Indiana Daily Student

Little 500 weekend is 'pretty crazy' for local business

<p>Pete Mikolaitis, general manager of Nick's English Hut, shares a laugh with employees behind the bar Monday evening. Mikolaitis discussed how Nick’s prepares for Little 500 weekend here in Bloomington.</p>

Pete Mikolaitis, general manager of Nick's English Hut, shares a laugh with employees behind the bar Monday evening. Mikolaitis discussed how Nick’s prepares for Little 500 weekend here in Bloomington.

Pete Mikolaitis has made it through 17 Little 500 races as the general manager of Nick’s English Hut.

He said every year looks the same. 

“They’re all pretty crazy,” Mikolaitis said. 

As bikers train and excitement on campus intensifies, many local businesses await one of their busiest, wildest weekends of the year. 

Mikolaitis said Little 500 weekend ranks among Nick's top revenue days, along with homecoming and football weekends.

Both Friday and Saturday typically prompt lines out the door from sunset until closing, he said.  

The restaurant’s servers, bartenders and door workers are trained to identify levels of intoxication, which Mikolaitis said can be problematic during Little 500 because of students' tendencies to drink throughout the day. He notices more fake IDs than usual, as out-of-town students come to Bloomington for the weekend. 

At BuffaLouie’s, general manager Scott Rogers said his staff is extra stringent about carding during Little 500. Like Nick’s, the weekend is one of BuffaLouie’s top five business times. 

“It’s a difficult day,” Rogers said. “It’s busy. Not everybody’s all there.”

Rogers said the increase in customers poses a challenge for a restaurant mostly staffed by students who want to partake in Little 500 festivities themselves. 

Though BuffaLouie’s staff members are warned all year to not request off for Little 500 weekend, Rogers said he tries to give each student either Friday or Saturday off. 

Meanwhile, some family-oriented establishments don’t experience much change for Little 500. Crosby Webb, manager of Cafe Pizzaria, said the family restaurant’s sales almost decrease.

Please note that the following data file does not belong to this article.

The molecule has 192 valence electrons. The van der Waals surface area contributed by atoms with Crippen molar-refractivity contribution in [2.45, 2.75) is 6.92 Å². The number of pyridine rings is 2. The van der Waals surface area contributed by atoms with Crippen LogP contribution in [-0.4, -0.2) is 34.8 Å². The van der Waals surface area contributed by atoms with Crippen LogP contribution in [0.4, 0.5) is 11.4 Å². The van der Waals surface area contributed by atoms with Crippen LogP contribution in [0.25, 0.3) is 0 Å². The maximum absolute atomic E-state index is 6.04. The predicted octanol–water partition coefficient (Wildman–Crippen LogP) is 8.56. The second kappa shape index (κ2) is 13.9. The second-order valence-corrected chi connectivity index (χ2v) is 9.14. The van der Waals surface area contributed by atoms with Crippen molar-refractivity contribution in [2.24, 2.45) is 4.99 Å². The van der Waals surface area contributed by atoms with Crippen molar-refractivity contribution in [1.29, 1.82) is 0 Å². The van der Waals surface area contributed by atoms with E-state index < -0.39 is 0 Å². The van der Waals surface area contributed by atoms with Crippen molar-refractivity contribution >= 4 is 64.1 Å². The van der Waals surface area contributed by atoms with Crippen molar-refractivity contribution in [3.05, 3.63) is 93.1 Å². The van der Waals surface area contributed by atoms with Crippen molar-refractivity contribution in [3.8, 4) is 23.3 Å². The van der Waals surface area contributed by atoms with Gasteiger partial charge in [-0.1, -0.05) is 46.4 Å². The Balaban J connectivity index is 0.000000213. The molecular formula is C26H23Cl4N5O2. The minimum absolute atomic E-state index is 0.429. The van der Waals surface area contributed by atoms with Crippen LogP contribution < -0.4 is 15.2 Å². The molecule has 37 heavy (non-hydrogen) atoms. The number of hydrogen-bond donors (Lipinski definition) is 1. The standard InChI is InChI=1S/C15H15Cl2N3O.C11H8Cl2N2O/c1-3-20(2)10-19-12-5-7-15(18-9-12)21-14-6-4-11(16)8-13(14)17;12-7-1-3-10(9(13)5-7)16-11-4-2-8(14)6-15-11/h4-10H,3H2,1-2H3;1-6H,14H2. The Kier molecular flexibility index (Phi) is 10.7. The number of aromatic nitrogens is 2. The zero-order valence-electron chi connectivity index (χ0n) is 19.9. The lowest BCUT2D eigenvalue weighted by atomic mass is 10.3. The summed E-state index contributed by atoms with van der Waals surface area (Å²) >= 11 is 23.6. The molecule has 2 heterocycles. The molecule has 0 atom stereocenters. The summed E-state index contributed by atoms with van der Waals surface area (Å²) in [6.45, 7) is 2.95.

“A lot of townies eat here, and a lot of townies are afraid to come to town during Little Five,” Webb said. 

However, other non-alcoholic restaurants surrounded by bars see revenues increase based on their locations. 

Wheel Pizza, which opened next to Kilroy’sRecess and Upstairs Pub in August, is over-preparing for Little 500, general manager Jared Clemens said.

Senior Chris Delgadillo seasons and bakes pizzas with co-worker senior Andrew Cox during their shift Monday evening at Wheel Pizza. Delgadillo said that his manager recently discussed plans for Little 500 weekend, like how to handle the larger amount of business. Andrew Williams

Though his business has no previous experience with the event, Clemens said he expects to double sales this week. 

He even has a backup plan in case of overcrowding, in which he would close the store’s interior and serve pizza by the slice through the walk-up windows. 

“We’re excited for Little Five,” Clemens said, “I think.” 

Next to Wheel Pizza and the bars, Jimmy John’s faces overflowing drunk crowds on a nightly basis. Andrew Kinney, person in charge, said the store has three times more incidents with drunk patrons during Little 500.

Kinney said police typically do extra laps around the store every night, and increase their presence for Little 500. 

Although the Jimmy John’s Kirkwood location nearly doubles its sales for the Little 500 race, Kinney said the struggle to balance outgoing labor and incoming profit makes it one of the worst times of year.

“Halloween is pretty bad,” Kinney said. “But Little Five is worse.”

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